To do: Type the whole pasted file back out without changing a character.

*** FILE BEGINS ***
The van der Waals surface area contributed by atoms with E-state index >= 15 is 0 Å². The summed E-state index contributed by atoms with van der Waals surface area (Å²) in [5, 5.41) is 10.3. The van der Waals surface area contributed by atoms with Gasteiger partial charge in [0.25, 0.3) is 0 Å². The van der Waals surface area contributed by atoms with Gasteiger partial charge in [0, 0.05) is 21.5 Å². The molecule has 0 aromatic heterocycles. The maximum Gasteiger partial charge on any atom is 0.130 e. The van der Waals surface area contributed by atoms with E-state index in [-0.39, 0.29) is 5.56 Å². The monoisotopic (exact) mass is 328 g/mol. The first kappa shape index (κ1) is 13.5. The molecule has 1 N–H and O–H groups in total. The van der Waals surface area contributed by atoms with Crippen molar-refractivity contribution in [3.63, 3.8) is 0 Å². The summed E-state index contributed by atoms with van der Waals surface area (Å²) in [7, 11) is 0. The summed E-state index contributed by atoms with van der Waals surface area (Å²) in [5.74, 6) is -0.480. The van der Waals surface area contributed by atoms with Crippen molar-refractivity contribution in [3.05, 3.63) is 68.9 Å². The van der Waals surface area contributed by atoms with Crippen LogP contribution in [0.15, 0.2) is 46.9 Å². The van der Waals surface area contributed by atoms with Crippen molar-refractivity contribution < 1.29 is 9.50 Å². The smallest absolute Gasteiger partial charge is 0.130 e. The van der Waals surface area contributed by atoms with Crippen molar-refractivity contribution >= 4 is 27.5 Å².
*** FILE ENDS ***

The van der Waals surface area contributed by atoms with E-state index >= 15 is 0 Å². The summed E-state index contributed by atoms with van der Waals surface area (Å²) in [5, 5.41) is 10.3. The van der Waals surface area contributed by atoms with Gasteiger partial charge in [0.25, 0.3) is 0 Å². The van der Waals surface area contributed by atoms with Gasteiger partial charge in [0, 0.05) is 21.5 Å². The molecule has 0 aromatic heterocycles. The maximum Gasteiger partial charge on any atom is 0.130 e. The van der Waals surface area contributed by atoms with E-state index in [-0.39, 0.29) is 5.56 Å². The monoisotopic (exact) mass is 328 g/mol. The first kappa shape index (κ1) is 13.5. The molecule has 1 N–H and O–H groups in total. The van der Waals surface area contributed by atoms with Crippen molar-refractivity contribution in [3.63, 3.8) is 0 Å². The summed E-state index contributed by atoms with van der Waals surface area (Å²) in [7, 11) is 0. The summed E-state index contributed by atoms with van der Waals surface area (Å²) in [5.74, 6) is -0.480. The van der Waals surface area contributed by atoms with Crippen molar-refractivity contribution in [3.05, 3.63) is 68.9 Å². The van der Waals surface area contributed by atoms with Crippen LogP contribution in [0.15, 0.2) is 46.9 Å². The van der Waals surface area contributed by atoms with Crippen molar-refractivity contribution < 1.29 is 9.50 Å². The smallest absolute Gasteiger partial charge is 0.130 e. The van der Waals surface area contributed by atoms with Crippen molar-refractivity contribution >= 4 is 27.5 Å².